Joe Connors said something that seems to illustrate what it means to live on Harsens Island.
"Everyone is so excited about living on the island until the first ice flow comes in," Connors said.
Anyone who takes a ferry from Algonac to the island at the delta of the St. Clair River is almost certain to fall in love with it. The island's natural beauty — especially in the spring and fall — is breathtaking.
But the ferry that essentially keeps Harsens accessible speaks to the challenge of island living. When winter ice effectively cuts off the island, it takes a special person to appreciate the Harsens lifestyle.
You're unlikely to understand island residents if you don't live among them. That's why talk of a bridge that joins the island to Algonac is one Harsens residents should lead.
Clay Township officials wisely passed on a municipal referendum on the Detroit International Bridge reviving its plans for the span that were shelved in 2007. Mainland residents would be affected by the project, but a bridge will change the island.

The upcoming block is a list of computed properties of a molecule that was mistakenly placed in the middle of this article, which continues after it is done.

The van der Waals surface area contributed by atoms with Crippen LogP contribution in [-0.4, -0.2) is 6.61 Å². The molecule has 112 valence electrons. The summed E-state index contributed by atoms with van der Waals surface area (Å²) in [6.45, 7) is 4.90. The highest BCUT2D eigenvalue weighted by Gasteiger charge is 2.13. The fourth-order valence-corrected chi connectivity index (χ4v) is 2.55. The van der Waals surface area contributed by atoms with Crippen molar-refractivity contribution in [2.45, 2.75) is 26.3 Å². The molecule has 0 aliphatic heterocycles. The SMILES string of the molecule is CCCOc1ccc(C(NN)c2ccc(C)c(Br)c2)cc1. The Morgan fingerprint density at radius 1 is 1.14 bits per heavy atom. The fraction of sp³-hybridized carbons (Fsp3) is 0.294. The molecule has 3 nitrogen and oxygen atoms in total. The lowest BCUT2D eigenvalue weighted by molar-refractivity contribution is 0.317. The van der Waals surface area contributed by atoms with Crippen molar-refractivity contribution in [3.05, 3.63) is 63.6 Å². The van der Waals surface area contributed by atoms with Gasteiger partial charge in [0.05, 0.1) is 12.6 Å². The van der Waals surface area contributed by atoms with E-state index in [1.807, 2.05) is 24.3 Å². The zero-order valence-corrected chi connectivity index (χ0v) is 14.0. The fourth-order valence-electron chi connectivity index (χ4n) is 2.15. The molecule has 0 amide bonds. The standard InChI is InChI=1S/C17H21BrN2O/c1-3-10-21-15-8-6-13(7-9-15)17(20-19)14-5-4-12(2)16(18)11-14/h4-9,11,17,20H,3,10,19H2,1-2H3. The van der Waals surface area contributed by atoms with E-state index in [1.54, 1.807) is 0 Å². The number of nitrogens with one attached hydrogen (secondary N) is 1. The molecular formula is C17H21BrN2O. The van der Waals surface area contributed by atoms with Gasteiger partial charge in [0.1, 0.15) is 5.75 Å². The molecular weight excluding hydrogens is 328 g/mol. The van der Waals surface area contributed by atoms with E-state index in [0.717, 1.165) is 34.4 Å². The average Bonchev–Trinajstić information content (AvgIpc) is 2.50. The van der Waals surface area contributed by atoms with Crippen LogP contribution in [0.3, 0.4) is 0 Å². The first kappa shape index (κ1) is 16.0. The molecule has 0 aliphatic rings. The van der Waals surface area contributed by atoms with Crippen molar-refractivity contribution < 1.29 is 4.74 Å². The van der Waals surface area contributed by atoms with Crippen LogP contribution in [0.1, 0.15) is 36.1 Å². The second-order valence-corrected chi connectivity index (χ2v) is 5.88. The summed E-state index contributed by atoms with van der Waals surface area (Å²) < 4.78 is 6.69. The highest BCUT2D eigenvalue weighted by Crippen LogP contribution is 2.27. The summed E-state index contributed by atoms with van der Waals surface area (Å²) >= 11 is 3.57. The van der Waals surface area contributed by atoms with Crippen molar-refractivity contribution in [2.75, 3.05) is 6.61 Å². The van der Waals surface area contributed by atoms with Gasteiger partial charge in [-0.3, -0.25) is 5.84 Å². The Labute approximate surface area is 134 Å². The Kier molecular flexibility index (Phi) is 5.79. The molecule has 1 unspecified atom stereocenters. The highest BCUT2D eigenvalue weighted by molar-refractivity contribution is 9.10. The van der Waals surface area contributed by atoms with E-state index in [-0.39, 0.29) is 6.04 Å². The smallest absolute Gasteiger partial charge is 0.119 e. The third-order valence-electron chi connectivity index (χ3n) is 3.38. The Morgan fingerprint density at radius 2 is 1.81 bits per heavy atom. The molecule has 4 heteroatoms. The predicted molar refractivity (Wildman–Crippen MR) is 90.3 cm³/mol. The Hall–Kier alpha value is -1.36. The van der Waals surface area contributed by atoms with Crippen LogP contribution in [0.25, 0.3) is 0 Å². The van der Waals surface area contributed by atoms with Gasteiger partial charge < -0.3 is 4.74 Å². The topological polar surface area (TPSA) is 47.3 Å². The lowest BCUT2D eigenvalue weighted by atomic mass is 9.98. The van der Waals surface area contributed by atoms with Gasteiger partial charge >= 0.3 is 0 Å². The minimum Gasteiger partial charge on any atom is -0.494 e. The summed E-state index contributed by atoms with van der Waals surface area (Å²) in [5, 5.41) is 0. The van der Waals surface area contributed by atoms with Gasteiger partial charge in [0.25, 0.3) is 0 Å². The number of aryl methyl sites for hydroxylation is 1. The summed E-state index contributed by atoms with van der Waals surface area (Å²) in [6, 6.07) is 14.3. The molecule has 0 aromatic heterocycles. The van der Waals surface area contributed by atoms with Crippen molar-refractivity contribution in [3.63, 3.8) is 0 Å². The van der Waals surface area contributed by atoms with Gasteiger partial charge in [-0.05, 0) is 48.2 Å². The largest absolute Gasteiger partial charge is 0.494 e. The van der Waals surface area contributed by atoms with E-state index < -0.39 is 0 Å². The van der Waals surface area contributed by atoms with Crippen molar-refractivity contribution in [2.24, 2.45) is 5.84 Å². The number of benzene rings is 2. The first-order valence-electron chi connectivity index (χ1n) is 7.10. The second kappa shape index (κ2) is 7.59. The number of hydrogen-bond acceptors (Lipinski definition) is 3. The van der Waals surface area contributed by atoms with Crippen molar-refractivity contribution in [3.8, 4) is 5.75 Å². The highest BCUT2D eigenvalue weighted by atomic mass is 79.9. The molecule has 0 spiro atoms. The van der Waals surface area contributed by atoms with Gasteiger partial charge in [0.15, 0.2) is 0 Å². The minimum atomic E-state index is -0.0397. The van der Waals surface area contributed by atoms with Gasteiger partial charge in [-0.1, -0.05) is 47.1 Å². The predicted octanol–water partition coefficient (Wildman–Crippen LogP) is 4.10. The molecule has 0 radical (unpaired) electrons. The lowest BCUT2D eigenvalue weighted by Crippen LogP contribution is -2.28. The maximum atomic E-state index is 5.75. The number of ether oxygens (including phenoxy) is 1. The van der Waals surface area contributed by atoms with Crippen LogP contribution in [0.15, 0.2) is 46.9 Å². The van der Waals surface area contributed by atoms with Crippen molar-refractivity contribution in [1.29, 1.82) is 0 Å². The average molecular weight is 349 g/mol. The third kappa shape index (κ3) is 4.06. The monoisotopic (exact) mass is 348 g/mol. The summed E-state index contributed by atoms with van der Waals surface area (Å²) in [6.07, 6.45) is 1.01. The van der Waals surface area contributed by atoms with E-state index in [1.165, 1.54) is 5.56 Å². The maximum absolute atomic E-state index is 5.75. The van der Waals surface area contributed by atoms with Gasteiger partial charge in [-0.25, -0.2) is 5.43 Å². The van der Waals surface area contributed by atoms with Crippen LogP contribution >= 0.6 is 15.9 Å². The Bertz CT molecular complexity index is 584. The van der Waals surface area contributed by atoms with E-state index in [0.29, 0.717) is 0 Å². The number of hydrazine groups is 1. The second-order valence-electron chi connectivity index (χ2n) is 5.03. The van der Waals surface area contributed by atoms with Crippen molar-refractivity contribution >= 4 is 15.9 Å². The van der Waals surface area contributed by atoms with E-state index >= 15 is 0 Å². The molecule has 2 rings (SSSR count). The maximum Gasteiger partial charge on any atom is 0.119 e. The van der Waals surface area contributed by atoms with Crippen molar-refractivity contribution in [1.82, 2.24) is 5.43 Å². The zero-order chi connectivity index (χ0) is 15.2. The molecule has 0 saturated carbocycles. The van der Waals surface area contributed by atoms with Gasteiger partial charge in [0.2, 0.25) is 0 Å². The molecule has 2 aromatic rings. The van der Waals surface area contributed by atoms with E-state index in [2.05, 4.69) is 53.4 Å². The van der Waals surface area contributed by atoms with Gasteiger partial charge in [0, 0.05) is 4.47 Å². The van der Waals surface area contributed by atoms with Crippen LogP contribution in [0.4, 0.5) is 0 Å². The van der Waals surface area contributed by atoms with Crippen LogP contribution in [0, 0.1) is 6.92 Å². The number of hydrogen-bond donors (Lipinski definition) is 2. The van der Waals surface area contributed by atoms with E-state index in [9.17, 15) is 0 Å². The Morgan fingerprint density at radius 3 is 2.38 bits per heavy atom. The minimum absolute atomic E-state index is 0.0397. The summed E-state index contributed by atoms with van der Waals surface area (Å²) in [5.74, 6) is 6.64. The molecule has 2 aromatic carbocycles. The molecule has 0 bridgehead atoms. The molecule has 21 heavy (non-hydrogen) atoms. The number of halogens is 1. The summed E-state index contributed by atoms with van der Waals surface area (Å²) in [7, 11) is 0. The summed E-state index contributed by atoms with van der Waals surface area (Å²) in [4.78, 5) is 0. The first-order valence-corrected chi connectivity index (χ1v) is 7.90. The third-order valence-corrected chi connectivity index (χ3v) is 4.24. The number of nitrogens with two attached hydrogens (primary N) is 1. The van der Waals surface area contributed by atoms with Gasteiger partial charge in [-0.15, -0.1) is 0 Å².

For decades, Harsens Island residents appeared relatively content with their dependence on Champion's Auto Ferry. Owner David Bryson's announced retirement raises the question of finding another ferry company. A new bridge could change the island's way of life.
Some Harsens residents welcome the bridge idea, and it's difficult to blame them. Depending on a ferry can be problematic when you need to get to a hospital.
It also can become inconvenient when ice jams prevent the vessel from operating.
Plenty of mainland residents couldn't imagine why Harsens residents love living in a place where isolation can be a mixed blessing. The island's residents have a far better appreciation for what might happen if a bridge reduced their seclusion.
Much must be done before the bridge plan is viable. The project should not move forward until Harsens Island voters have their say.
After all, they are the ones who must live with it.
-- Times Herald (Port Huron)